I was looking through Basis Set Exchange when I noticed quite a few basis sets (STO-3G to STO-6G, for example) have negative contraction coefficients for some primitive Gaussians. As (based on what I know) the overlap between two STO-nG basis functions is equal to the sum of the overlap integrals between the pGTOs used to approximate the STO, this means that the diagonalised overlap matrix may have some negative elements.

If this happens, what would the program do?

  • 1
    $\begingroup$ It would do whatever it normally does, why do you think negative elements are a problem? The overlap matrix is positive definite, which means its eigenvalues are positive, NOT that all its elements are positive. For instance consider the 2x2 symmetric matrix with 1 down the diagonals and -0.5 in the corners - that has eigenvalues 1.5 and 0.5 and so is positive definite despite the negative elements of the matrix. $\endgroup$
    – Ian Bush
    Commented Aug 2, 2019 at 13:23
  • $\begingroup$ I meant the diagonalised overlap matrix, not the inverse of its square root. $\endgroup$ Commented Aug 2, 2019 at 14:41
  • $\begingroup$ The overlap matrix is positive definite. The diagonalised form is one with the eigenvalues down the diagonal, and zeros elsewhere. As it is positive definite all the eigenvalues are positive. There are no negative elements. Please see the proof referred to in a comment to your previous post chemistry.stackexchange.com/questions/118761/… $\endgroup$
    – Ian Bush
    Commented Aug 2, 2019 at 14:58
  • $\begingroup$ Oh, and just in case - you add the overlaps of the contracted orbitals together and then diagonalise, NOT diagonalise each contribution in turn and then add the result together. I'm sorry but that's about the only way I can think you are confused over this. $\endgroup$
    – Ian Bush
    Commented Aug 2, 2019 at 14:59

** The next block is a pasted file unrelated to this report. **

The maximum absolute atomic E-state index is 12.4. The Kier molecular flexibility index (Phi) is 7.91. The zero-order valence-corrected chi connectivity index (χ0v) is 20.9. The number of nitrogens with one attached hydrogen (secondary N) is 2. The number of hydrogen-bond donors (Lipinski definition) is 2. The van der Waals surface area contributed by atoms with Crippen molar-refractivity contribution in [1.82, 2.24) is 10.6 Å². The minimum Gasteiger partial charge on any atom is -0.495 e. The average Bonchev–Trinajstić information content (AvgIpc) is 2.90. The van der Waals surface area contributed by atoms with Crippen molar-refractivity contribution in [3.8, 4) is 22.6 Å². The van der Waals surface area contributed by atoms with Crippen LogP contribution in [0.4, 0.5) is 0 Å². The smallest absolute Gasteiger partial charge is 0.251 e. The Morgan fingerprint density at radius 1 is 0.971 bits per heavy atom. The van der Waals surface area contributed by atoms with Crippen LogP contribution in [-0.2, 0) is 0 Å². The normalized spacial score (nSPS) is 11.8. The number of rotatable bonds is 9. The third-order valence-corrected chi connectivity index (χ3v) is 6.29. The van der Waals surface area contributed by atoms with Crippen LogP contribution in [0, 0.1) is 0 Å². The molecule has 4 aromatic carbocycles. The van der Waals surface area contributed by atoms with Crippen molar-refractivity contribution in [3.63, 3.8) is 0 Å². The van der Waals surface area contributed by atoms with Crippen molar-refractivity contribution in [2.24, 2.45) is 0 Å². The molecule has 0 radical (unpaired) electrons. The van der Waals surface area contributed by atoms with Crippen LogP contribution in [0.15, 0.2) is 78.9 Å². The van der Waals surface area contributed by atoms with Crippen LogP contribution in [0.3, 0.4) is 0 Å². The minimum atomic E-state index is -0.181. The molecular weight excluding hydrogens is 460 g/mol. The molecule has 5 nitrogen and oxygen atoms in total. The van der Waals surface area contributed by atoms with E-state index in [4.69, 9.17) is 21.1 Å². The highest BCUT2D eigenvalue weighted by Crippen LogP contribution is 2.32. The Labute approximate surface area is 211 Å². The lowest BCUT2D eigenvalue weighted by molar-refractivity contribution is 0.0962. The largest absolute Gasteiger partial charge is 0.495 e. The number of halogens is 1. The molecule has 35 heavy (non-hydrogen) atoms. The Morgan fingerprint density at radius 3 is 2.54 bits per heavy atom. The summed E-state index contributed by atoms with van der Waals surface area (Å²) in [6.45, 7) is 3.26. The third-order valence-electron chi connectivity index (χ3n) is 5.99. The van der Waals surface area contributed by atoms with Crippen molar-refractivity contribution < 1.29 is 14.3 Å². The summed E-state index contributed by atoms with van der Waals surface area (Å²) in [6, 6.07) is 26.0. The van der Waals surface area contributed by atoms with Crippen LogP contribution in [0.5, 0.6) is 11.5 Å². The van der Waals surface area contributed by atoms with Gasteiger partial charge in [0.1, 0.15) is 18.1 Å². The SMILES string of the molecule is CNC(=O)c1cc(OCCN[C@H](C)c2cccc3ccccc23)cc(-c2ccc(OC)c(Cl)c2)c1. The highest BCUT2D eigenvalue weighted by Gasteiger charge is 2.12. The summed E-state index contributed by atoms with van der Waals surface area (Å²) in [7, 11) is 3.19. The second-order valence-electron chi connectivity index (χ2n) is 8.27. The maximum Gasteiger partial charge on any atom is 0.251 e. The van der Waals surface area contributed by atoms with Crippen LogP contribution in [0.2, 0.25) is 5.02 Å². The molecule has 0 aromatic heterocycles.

1 Answer 1


Diagonalization of a matrix means to find the eigenvalues of the matrix and put them into a diagonal matrix:

$$\mathbf{S}^\text{diag}=\mathrm{diag}\left( \lambda_1,...,\lambda_n \right)\tag{1}\label{diagmat}$$

for $\lambda_i$ being the eigenvalues of the matrix $\mathbf{S}$. When we want to find the eigenvalues of the matrix $\mathbf{S}$ we solve an eigenvalue problem:


for $\mathbf{c}$ being a matrix of the eigenvector, and $\bar{\lambda}$ being a vector of the eigenvalues. This equation can also be written out in sum-form for the $i$the eigenvalue:


Now as you have stated we can define our atomic orbitals as a linear combination of primitive basis functions:

$$\chi_i=\sum_k c_{ik}\phi_k\tag{4}\label{AO}$$

This can be used to evaluate the self-overlap of the atomic orbitals:

$$S_{ii}=\int_\Omega\chi_i^*(\bar{r})\chi_i(\bar{r})\mathrm{d}\bar{r}=\int_\Omega\left|\chi_i(\bar{r})\right|^2\mathrm{d}\bar{r}=\left< \chi_i \left| \chi_i\right.\right>\tag{5}\label{selfoverlap}$$

This can now be expanded out using Eq. (\ref{AO}):

$$S_{ii} = \left< \sum_k c_{ik}\phi_k \left| \sum_j c_{ij}\phi_j\right.\right>\tag{5}$$

Now using the definition of the overlap-integral $S_{jk}=\left< \chi_j \left| \chi_k\right.\right>$ the above equation can be formulated as:


Now using Eq. (\ref{eigproblem}) this can be expressed as:


Now since $S_{ii}$ can be seen to be larger than or equal to zero from Eq. (\ref{selfoverlap}) and $\left|c_{ij}\right|^2$ must also be larger than or equal to zero, it follows that the eigenvalues $\lambda_i$ must all also be larger then or equal to zero. I.e. from Eq. (\ref{diagmat}) the diagonalized overlap matrix cannot have any negative values.


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